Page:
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Insightful tips on writing the first novel. Step by step instructions and support.

Submitted: March 22, 2008

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Submitted: March 22, 2008




Angela T. Pisaturo

The environment of your main character is an important to the story as the characters themselves. Environment creates a character's world; their habits, mannerisms, culture.

In the Rich American Woman, Amelia's opinions about herself and her world were colored by her Italian American upbringing. In Treasures in Clay Vessels, Nellie Parker's world revolved around the happenings in the small New England town where she resided.

Creating a memorable setting gives your readers insight into the world of the main character. For example: In Treasures in Clay Vessels, Nellie's morning ritual begins with a walk along the main boulevard that is adorned with federal style architecture, a variety of shops and quaint cobblestone streets. She drinks in the sight of fishing trawlers that sail into the port and brings the reader into the 'sense of smell' world consisting of mixed with the smell of home baked scones coming from the local bakery. The reader is automatically drawn into her town, its charm, its colorful residents, and life in a small New England town as seen through the eyes of Nellie Parker.

In the Rich American Woman, the reader is drawn into Amelia's Italian family Christmas Eve celebration as she walks the reader through her family's traditions using all the senses: The sight of the magnificent Christmas display at Margaret's house; the aroma of Italian seafood delicacies cooking in the kitchen; the sound of her niece playing Christmas carols on the piano.

As you can see, setting can define a character. Vivid, descriptions of a place in the life of your character entices the reader to want to learn more about the character's background and culture.

Have you ever met a person that you found fascinating? Maybe it was their life experience or perhaps a place in which they lived. I often wondered what life was like for people in the third world. In the Rich American Woman I allowed Amelia DeLuca to experience the sights and sounds of India as I had on a past mission trip.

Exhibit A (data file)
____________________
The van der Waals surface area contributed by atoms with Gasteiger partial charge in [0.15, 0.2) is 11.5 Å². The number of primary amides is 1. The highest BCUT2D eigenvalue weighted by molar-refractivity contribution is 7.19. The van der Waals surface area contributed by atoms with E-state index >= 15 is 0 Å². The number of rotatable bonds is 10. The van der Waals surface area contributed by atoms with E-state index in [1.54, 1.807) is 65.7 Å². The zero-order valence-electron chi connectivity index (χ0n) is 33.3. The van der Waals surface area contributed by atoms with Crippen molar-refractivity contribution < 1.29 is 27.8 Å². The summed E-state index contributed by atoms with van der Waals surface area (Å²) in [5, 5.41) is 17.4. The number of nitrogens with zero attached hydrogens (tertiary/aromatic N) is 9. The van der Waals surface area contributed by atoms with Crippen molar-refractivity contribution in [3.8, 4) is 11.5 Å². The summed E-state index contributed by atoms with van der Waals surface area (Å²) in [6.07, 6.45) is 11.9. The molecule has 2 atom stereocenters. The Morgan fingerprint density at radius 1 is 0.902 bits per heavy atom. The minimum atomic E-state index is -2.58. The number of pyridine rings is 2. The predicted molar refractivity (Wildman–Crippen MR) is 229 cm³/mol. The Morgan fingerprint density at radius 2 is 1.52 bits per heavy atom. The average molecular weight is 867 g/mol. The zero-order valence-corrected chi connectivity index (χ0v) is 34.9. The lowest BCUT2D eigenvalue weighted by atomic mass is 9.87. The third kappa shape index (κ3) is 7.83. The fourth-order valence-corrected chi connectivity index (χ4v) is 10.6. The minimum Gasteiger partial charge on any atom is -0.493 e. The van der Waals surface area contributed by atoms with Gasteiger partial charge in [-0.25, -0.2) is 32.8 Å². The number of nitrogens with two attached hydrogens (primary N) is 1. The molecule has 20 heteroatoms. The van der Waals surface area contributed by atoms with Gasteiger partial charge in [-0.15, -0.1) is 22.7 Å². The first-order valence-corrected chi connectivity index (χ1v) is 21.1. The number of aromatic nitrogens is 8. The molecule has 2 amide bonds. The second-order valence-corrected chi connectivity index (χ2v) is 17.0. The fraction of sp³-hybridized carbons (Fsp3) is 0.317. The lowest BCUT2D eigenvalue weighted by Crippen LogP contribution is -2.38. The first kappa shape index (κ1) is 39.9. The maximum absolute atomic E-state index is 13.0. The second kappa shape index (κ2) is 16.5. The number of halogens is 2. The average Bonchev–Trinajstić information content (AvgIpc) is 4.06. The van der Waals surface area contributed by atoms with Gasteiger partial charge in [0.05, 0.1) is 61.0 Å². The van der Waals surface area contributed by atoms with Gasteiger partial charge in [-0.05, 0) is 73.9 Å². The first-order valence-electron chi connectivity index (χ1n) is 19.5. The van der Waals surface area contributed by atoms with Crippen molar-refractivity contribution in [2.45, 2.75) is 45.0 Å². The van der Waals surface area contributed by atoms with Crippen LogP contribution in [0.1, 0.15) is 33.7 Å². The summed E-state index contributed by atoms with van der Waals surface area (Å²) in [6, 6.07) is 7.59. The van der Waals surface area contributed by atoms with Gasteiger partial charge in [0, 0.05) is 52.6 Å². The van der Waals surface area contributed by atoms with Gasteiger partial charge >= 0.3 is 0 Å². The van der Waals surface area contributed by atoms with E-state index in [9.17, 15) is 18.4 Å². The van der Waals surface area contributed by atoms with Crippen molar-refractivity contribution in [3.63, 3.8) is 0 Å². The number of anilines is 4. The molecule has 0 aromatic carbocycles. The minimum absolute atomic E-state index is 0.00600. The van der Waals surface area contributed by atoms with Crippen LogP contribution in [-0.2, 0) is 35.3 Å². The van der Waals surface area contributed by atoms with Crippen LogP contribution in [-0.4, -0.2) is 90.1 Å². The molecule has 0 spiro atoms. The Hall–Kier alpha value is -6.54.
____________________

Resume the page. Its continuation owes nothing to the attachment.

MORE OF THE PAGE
You may be asking how to accomplish such a monumental task. Well, relax its not as hard as you think. Below are some simple tips I find quite helpful in creating memorable settings.

1. Whenever you go to a place that makes your spirit soar write down those things that affected you. (i.e. the quaint little old world village, the people working at a task; the types of food you've tasted, the scent of the place (ocean, industrial)

2. When you get home take those notes and write short paragraphs about your experience using all the senses (sight, taste, hearing, touch)

3. Do research. Many travelogue sites on the internet give great descriptions as well as historic information. Find a way to incorporate the history into your setting.

4. If possible, visit the place you have chosen to be your character's world.

5. If visiting is impossible, interview people who have been there.

In Treasures in Clay Vessels, Nellie and Henry visit Jerusalem. I have never been there, however I have some friends who spent time in Israel. I prepared a list of questions before hand to ask them regarding their experience, and then during the interview, I asked them to elaborate on their experience using my questions as a guideline.

I knew Nellie and Henry would experience not only the tourist –historic places, but also the sacredness and everyday life of Jerusalem. That is where first hand experience can make a setting more realistic to the overall story.

Creating settings may seem overwhelming to you at this point, but remember Rome wasn't built in a day and neither will your novel be built quickly. The most important thing to remember is not to be afraid to step out and take the risk – it doesn't have to be perfect on the first go around. In fact, it takes me at least four more revisions before I am satisfied. So keep working at it, you will be amazed how much you can accomplish.

God Bless

Angela T. Pisaturo

Check out more articles on the 'Write Life' at Ms. Pisaturo's first novel, The Rich American Woman can be purchased at the site or at

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